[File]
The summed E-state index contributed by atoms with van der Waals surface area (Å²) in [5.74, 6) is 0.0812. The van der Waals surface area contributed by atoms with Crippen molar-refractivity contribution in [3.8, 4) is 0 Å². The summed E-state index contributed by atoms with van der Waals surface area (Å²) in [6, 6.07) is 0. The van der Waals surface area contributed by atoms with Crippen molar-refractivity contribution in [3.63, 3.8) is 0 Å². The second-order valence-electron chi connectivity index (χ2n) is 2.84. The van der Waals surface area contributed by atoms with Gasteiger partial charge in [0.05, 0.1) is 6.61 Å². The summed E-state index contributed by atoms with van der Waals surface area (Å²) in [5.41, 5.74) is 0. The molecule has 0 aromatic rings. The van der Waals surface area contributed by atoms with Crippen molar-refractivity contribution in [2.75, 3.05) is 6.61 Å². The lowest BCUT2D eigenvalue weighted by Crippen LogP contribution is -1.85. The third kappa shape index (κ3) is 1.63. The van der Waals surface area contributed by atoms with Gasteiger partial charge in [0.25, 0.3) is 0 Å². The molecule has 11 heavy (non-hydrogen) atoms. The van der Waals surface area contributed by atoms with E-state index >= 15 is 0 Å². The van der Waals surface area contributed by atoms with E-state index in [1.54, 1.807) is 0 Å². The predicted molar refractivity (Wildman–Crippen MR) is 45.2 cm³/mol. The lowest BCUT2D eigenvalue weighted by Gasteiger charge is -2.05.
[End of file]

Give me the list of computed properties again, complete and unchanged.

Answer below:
The summed E-state index contributed by atoms with van der Waals surface area (Å²) in [5.74, 6) is 0.0812. The van der Waals surface area contributed by atoms with Crippen molar-refractivity contribution in [3.8, 4) is 0 Å². The summed E-state index contributed by atoms with van der Waals surface area (Å²) in [6, 6.07) is 0. The van der Waals surface area contributed by atoms with Crippen molar-refractivity contribution in [3.63, 3.8) is 0 Å². The second-order valence-electron chi connectivity index (χ2n) is 2.84. The van der Waals surface area contributed by atoms with Gasteiger partial charge in [0.05, 0.1) is 6.61 Å². The summed E-state index contributed by atoms with van der Waals surface area (Å²) in [5.41, 5.74) is 0. The molecule has 0 aromatic rings. The van der Waals surface area contributed by atoms with Crippen molar-refractivity contribution in [2.75, 3.05) is 6.61 Å². The lowest BCUT2D eigenvalue weighted by Crippen LogP contribution is -1.85. The third kappa shape index (κ3) is 1.63. The van der Waals surface area contributed by atoms with Gasteiger partial charge in [0.25, 0.3) is 0 Å². The molecule has 11 heavy (non-hydrogen) atoms. The van der Waals surface area contributed by atoms with E-state index >= 15 is 0 Å². The van der Waals surface area contributed by atoms with E-state index in [1.54, 1.807) is 0 Å². The predicted molar refractivity (Wildman–Crippen MR) is 45.2 cm³/mol. The lowest BCUT2D eigenvalue weighted by Gasteiger charge is -2.05.